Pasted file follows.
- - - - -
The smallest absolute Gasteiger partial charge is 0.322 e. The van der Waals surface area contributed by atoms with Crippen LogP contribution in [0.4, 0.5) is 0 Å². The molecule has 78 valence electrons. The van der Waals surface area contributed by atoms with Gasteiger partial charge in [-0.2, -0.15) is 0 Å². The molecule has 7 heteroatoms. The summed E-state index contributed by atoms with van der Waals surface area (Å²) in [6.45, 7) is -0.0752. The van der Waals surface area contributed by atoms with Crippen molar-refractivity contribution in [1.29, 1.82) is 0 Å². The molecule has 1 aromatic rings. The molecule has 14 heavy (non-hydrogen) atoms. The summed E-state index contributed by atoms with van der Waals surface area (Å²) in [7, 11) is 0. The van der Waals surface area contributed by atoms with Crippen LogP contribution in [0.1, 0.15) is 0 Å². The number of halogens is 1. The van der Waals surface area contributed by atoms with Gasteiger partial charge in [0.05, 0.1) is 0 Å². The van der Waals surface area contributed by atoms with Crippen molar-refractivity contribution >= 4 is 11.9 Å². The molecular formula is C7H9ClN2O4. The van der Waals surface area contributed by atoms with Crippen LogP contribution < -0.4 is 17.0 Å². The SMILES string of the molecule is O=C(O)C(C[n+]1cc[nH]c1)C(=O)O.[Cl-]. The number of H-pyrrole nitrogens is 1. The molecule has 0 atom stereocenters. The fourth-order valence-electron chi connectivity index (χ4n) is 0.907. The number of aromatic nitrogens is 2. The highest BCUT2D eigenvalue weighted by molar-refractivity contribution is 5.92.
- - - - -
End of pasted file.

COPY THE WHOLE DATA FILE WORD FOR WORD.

The smallest absolute Gasteiger partial charge is 0.322 e. The van der Waals surface area contributed by atoms with Crippen LogP contribution in [0.4, 0.5) is 0 Å². The molecule has 78 valence electrons. The van der Waals surface area contributed by atoms with Gasteiger partial charge in [-0.2, -0.15) is 0 Å². The molecule has 7 heteroatoms. The summed E-state index contributed by atoms with van der Waals surface area (Å²) in [6.45, 7) is -0.0752. The van der Waals surface area contributed by atoms with Crippen molar-refractivity contribution in [1.29, 1.82) is 0 Å². The molecule has 1 aromatic rings. The molecule has 14 heavy (non-hydrogen) atoms. The summed E-state index contributed by atoms with van der Waals surface area (Å²) in [7, 11) is 0. The van der Waals surface area contributed by atoms with Crippen LogP contribution in [0.1, 0.15) is 0 Å². The number of halogens is 1. The van der Waals surface area contributed by atoms with Gasteiger partial charge in [0.05, 0.1) is 0 Å². The van der Waals surface area contributed by atoms with Crippen molar-refractivity contribution >= 4 is 11.9 Å². The molecular formula is C7H9ClN2O4. The van der Waals surface area contributed by atoms with Crippen LogP contribution < -0.4 is 17.0 Å². The SMILES string of the molecule is O=C(O)C(C[n+]1cc[nH]c1)C(=O)O.[Cl-]. The number of H-pyrrole nitrogens is 1. The molecule has 0 atom stereocenters. The fourth-order valence-electron chi connectivity index (χ4n) is 0.907. The number of aromatic nitrogens is 2. The highest BCUT2D eigenvalue weighted by molar-refractivity contribution is 5.92.